693.003/800: Telegram

The Secretary of State to the Minister in China (MacMurray)


12. Legation’s telegrams 1127, December 28, noon,67 and 1134, December 29, 8 p.m.

As to the possibility of negotiations of the nature referred to in the Department’s 418, December 19 [18], noon,68 the Department has not been especially optimistic. The Department has not contemplated going further than indicated in the statement which I made on January 27, 1927.69 Although the Department concurs in the [Page 380] view which you express that existing conditions in China would limit serious discussion automatically to the treatment of American trade and customs matters, it has no desire to give the impression that it discourages any efforts which might tend toward the unification of China. The reasons which you set forth for holding the negotiations, if any are undertaken, in China are appreciated by the Department.
The project described by Edwardes is, it is understood (see Legation’s 1134, December 29, 8 p.m., paragraph 2), as follows: (a) A joint commission would be formed at Shanghai by the different regimes functioning in China for the purpose of compiling a national tariff, with the assistance of the Maritime Customs, (b) When such national tariff shall have been completed the commission shall present it to the powers for acceptance or possible negotiation, (c) During the interim which precedes a compilation of the national tariff and the assumption of tariff autonomy by China, there shall be formal assent on the part of the powers to the collection by Maritime Customs of the Washington two and one-half percent surtax, so-called, and that thereafter the powers shall consent that this surtax be replaced by increased import duties as recommended in 1926 by the United States, Great Britain and Japan, the said increased duties to remain effective until the realization of tariff autonomy, (d) China supposedly would be represented by the Chinese joint commission in negotiations in regard to these preliminary steps.
The above proposals involve changes in existing tariff treaties of October 8, 1903, between the United States and China70 and the October 20, 1920 treaty.71 Only in two ways can this be done legally: (1) by entering into a new agreement or treaty to be submitted for ratification to the Senate, or (2) by a modus vivendi specifically authorized in advance by Congress—that is, an act could be passed by Congress authorizing the President to consent to a modification, so far as the tariff is concerned, of the rates of duties prescribed in the treaties. After the agreement with the representatives of the various regimes had been made, it could, of course, be submitted for ratification to the Senate. Probably this would be interpreted as a recognition of the various governments. I can not say whether or not this would be particularly objectionable. Whether Congress, by joint resolution, would give the President this blank authority, I do not know. I should like to have your views concerning the question as to the effect which publicity necessarily involved might have on the negotiations in China. This departure from treaties, it should always [Page 381] be borne in mind, can be achieved only through the authorization by the Congress as a whole giving to the President authority to exercise his discretion or through the ratification by the Senate. It is my opinion that, under our treaty of 1903 and under article III of the 1922 Washington Treaty,72 you could, as suggested, in concurrence with the other Ministers, consent to the interim surtax of two and one-half percent without the necessity of submitting it to the Senate for ratification. There is only one other alternative, namely, that if this Government should find such an agreement satisfactory, the authority might be assumed by the President to raise no objection to the rates becoming effective pending ratification by the Senate. The President might be justified in doing this as the Chinese are not living up to, and probably will not live up to, the present treaty rates.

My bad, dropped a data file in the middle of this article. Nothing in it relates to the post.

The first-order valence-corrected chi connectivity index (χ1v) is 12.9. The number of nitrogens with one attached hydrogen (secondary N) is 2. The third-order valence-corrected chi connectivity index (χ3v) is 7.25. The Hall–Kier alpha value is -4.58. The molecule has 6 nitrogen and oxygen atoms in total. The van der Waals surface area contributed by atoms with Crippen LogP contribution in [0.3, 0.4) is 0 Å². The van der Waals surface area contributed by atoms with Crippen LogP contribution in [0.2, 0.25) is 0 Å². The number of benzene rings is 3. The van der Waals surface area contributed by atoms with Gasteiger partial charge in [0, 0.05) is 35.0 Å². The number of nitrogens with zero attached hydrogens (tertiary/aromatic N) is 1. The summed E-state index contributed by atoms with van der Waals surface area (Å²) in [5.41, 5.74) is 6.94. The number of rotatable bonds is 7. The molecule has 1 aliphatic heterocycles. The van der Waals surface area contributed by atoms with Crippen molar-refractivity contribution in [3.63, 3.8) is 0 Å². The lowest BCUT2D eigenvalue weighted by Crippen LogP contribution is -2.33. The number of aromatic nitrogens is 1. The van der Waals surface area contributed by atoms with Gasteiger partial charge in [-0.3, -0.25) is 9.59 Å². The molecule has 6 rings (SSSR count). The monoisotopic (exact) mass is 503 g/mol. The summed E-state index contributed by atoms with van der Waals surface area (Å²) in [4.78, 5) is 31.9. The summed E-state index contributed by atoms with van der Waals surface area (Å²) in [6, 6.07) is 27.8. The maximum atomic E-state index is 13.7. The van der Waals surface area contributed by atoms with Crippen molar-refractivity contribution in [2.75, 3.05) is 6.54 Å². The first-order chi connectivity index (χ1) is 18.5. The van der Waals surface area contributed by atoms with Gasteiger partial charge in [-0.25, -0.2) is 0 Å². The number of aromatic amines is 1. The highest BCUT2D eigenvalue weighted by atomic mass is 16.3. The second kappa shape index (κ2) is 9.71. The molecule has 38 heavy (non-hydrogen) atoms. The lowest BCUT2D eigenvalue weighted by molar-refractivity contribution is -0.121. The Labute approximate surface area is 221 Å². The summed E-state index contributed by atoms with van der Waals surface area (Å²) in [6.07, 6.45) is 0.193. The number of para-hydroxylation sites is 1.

From the second paragraph of Legation’s 1134, it is noted that reciprocal tariff bargaining by China is anticipated. No action should be taken by you endorsing the principle involved in that proposal or committing the United States to acceptance of such principle. Tariff discrimination is not only inconsistent with the concept of equality of opportunity advocated for so long by this Government, but appears also to be specifically in contravention of article 5 of the customs treaty adopted at the Washington Conference. The January 1927 statement reaffirmed this principle. Also, see paragraphs (3) and (4) of article I, as well as article II, of the Washington Conference treaty on principles and policies.73 The policy of this Government, furthermore, is opposed to reciprocal tariff arrangements. It has been announced by us that in all our recent treaties, and in prolonged negotiations with France, we have insisted that our tariff rates must be uniformly applied to all.74 Reciprocal arrangements are not permitted by our tariff law and our tariff could not be varied for the purpose of receiving reciprocal benefits from China. The commencement of a policy whereby each country would bargain with China would involve the United States and the other countries in a regime of bargaining for special privileges disastrous to China’s relations with all the powers.
In view of existing commitments, including article 7 of the treaty on principles and policies, you are authorized to take up with your interested colleagues such phases of the project in question as you may deem it discreet and necessary to discuss.